Show $\liminf\limits_{n\to \infty} X_n = 0$ almost surely for $X_n$ uniform on $(0,n)$ and $(X_n)$ independent

Let $(X_n)_{n \in \mathbb N}$ a sequence of independent random variables, where $X_n$ is uniformly continuous distributed across $(0,n)$. Show that $\liminf_{n\to \infty} X_n = 0$ almost surely. Hint: Use sets of the form $\{ X_n \leq c_n \}$ for a suitable $c_n \to 0$.

I've tried this so far: (Probably wrong because first line takes a too large subset) $$\liminf \{X_n \leq c_n\} \subseteq \{\liminf X_n \leq c_n\}$$ $$(\liminf \{X_n \leq c_n\})^c=\limsup \{X_n > c_n\}$$ Therefore: $$P(\liminf X_n =0) = 1-P(\limsup \{X_n > c_n\})$$ Using Borel Cantelli Lemma for $P(\limsup \{X_n > c_n\}$ for independent $\{X_n> c_n\}$: $$\sum_{n=0} ^\infty {P(\{X_n > c_n \})} = \sum_{n=0} ^\infty {\frac{n -c_n}{n}} = \sum_{n=0} ^\infty {1 -\frac{c_n}{n}} \to \infty$$ if $c_n \to 0$, therefore that would contradict the exercise by: $$P(\liminf X_n =0) = 1-1=0$$

2nd Try: $$P(\liminf \{X_n \leq c_n\}) = P(\bigcap \bigcup \{X_n \leq c_n\}) \stackrel{decreasing}{=}\lim P(\bigcup_{m \geq n} \{X_m \leq c_m\})$$ $$=\lim 1 - \prod_{m=n}^\infty {(1 - 1/m)} \to 1$$

• You are confusing the events $$\{\liminf X_n \leq c_n\}$$ and $$\liminf \{X_n \leq c_n\}$$ If you think hard about what the symbols mean, you should see these are not equal.
– Did
Jul 10 '18 at 20:01
• Could you please tell us what you try to prove in your "2nd try" ? Is my answer not clear ?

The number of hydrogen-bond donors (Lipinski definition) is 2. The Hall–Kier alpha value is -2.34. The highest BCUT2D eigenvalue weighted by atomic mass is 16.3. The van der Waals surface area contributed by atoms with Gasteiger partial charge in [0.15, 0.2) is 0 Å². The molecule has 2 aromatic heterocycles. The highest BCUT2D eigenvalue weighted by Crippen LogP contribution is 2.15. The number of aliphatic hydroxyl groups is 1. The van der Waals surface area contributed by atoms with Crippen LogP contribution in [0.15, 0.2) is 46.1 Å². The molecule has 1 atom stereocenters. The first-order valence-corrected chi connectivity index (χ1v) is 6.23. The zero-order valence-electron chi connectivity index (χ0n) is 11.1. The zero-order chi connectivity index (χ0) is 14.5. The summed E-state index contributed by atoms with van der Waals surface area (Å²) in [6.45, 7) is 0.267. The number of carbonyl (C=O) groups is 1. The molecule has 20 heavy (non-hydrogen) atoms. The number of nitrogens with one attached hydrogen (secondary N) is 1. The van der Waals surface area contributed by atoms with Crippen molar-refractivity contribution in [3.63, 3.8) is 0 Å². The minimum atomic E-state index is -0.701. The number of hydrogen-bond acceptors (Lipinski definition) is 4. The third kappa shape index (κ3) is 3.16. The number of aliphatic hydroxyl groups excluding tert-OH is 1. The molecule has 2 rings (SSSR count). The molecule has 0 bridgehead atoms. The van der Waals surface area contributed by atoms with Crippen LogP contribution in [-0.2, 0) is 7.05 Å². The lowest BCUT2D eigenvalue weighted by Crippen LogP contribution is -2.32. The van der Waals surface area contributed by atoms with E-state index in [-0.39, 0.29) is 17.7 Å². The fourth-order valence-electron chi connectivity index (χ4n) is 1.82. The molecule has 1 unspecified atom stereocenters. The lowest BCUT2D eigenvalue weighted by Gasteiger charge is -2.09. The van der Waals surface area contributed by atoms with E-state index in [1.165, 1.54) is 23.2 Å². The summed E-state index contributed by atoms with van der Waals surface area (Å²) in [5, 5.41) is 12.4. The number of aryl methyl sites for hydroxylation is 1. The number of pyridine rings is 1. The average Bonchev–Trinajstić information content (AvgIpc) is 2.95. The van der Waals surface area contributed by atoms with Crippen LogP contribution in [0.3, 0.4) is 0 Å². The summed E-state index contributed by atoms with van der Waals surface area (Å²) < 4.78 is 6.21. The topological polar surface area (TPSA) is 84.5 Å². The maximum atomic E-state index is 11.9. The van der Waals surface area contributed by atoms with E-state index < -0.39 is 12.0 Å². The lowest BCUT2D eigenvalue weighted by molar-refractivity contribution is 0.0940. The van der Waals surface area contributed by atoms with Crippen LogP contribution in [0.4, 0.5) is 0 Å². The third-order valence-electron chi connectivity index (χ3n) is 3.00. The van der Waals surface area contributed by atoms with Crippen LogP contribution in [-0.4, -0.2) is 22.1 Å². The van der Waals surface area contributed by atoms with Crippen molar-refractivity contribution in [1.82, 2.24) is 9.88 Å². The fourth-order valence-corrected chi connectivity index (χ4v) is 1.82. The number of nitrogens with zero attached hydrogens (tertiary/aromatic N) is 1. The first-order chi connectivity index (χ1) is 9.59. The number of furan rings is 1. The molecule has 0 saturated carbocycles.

– Surb
Jul 11 '18 at 13:56
• Sorry, tried to prove the exercise in a different way. Wrote that in the same time while you answered. Jul 11 '18 at 18:58

Let $\varepsilon>0$ and set $$A_n:=A_n(\varepsilon)=\{X_n<\varepsilon\}.$$ Since $X_n$ are independent, then so is $A_n$'s. Since $\mathbb P(A_n)=\frac{\varepsilon}{n}$, we have that $$\sum_{n=1}^\infty \mathbb P(A_n)=\infty .$$

Using second Borel-Cantelli lemma, we get $$\mathbb P\{A_n\ \ i.o\}=\mathbb P\{X_n<\varepsilon\ \ i.o.\}=1.$$ Therefore, $$\mathbb P\left\{\liminf_{n\to \infty }X_n\leq \varepsilon\right\}=1.$$ Since $\varepsilon>0$ is unspecified, the claim follow.

Small exercise :-)

If you want, you can prove that if $X_n$ are i.i.d. uniform $[0,n^\alpha ]$ for a $\alpha >1$, then $$\liminf_{n\to \infty }X_n=+\infty \ \ \ a.s.$$

• I think it would be more correct to first write $$\{\liminf_{n\to\infty} X_n \leq \varepsilon\} = \{ X_n \leq \varepsilon \, \text{i.o.}\}$$ as from your answer it sounds like you claim $$\{\liminf_{n\to\infty} X_n < \varepsilon\} = \{ X_n < \varepsilon \, \text{i.o.}\}$$ , which is not true. Jul 12 '18 at 8:06
• @Calculon: Not at all (we don't have equality). But Indeed, there is just a small typo that I corrected.
– Surb
Jul 12 '18 at 8:20
• Not sure what you mean by "we don't have equality". The first equality I wrote is true, right? Jul 12 '18 at 8:22
• @Calculon: Not really, It should be more $\{X_n\leq \varepsilon \ \ i.o.\}\subset \{\liminf_{n\to \infty }X_n\leq \varepsilon\}$. But I can also use $\{X_n<\varepsilon\ \ i.o.\}$. But indeed, at the end I should have wrote $\mathbb P\{\liminf_{n\to \infty }X_n\leq \varepsilon\}$ and not $\mathbb P\{\liminf_{n\to \infty }X_n< \varepsilon\}$
– Surb
Jul 12 '18 at 8:24
• @Calculon: I can't read your statement. Take $X_n(\omega )=\frac{1}{n}+\frac{1}{2}$ for all $\omega$. We have that $$\liminf_{n\to \infty }X_n(\omega )\leq \frac{1}{2}$$ for all $\omega$, but $$\left\{X_n\leq \frac{1}{2}\ \ i.o.\right\}=\emptyset.$$
– Surb
Jul 12 '18 at 9:15